Hello to the Cannibals
by Richard Bausch
I chose this book because of the wonderful book cover and title. Then after reading the synopsis, I thought it would be a book I’d enjoy since it combined both the past and present stories of the two main characters which seemed like a promising mixture…
Hello to the Cannibals is about a young lady named Lily Austin who lives in the present, but is inspired by the remarkable life of an explorer who lived in the late 1800’s, name Mary Kingsley. Lily is so enthralled by Mary that she is writing a theatrical play about her life. During the task of researching and writing about Kingsley’s extraordinary life, she discovers they both have more in common than she had originally thought.
When I first began to read the story, I was hopeful and excited to find out more about Mary Kingsley and Lily Austin and to see how they would connect as the story progressed. As I continued to read the book and became more familiar with both characters, I noticed I was more drawn to the life of Mary; with her sickly mother, explorer father, and younger brother, their family story had depth and their lives intrigued me. I looked forward to reading these sections of the book but unfortunately there wasn’t as much storytelling about the Kinsley family as there was about Lily.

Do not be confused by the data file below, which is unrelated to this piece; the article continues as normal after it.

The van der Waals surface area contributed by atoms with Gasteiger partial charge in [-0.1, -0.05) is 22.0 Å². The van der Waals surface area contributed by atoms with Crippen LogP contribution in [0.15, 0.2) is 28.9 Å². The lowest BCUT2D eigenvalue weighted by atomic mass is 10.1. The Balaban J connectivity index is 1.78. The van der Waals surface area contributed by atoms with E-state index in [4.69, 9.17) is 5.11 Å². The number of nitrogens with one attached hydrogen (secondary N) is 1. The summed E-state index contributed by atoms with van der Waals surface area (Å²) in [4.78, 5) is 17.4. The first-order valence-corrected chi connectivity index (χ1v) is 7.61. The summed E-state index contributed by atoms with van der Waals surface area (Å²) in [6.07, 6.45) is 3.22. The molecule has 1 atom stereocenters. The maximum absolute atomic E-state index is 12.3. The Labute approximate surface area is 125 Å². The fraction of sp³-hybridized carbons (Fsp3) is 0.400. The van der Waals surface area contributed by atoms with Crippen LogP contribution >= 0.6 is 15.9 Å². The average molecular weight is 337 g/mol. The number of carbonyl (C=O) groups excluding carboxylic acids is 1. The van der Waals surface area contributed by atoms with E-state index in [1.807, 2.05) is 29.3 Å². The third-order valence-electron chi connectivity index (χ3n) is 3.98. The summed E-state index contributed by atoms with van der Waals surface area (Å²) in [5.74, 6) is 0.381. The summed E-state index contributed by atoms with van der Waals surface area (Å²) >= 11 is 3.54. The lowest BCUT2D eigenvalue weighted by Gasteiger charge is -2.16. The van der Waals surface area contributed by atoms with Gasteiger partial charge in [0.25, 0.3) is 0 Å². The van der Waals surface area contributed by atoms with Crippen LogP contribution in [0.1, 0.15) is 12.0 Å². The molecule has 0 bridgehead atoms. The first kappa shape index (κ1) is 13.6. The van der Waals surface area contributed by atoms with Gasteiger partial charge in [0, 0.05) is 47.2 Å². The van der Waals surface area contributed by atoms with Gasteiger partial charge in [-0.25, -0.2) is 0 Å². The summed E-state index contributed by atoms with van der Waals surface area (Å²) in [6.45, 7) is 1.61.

The character of Lily was not one I could easily connect with and her story was too mundane for me. I found myself feeling disconnected to the book when reading the sections dedicated to Lily and her life. Plus, as a college student, she was way more promiscuous than I would have liked. There were several very detailed sexual situations within the first few chapters of the book that I could have done without.
I gave Hello to the Cannibals my best shot, but I was unsuccessful in reading the whole book. Since I could only get through eleven chapters, 201 pages (out of 661), of this book I am not going to give this book a full review. But I do have to say that if the remaining 450 plus pages that I didn’t read are what some would consider the better part of the book, well then I think the beginning defeats the purpose since many readers might, as I did, give up reading this book before they reached the “good” part. A book should grab you and hold you from the beginning of the story, right up to the end…and sadly, this book just didn’t provide that for me. 201 pages into the book, and I was okay in stopping. (After all, reading 200 pages is like a book in itself!) I tried, I really did.
If you’ve read this book and really enjoyed all of it, I would definitely like to hear what your thoughts are and what parts of this book touched you and kept you reading.
For now, I’m going to post this book on Paperback Swap and gain myself another book credit! 🙂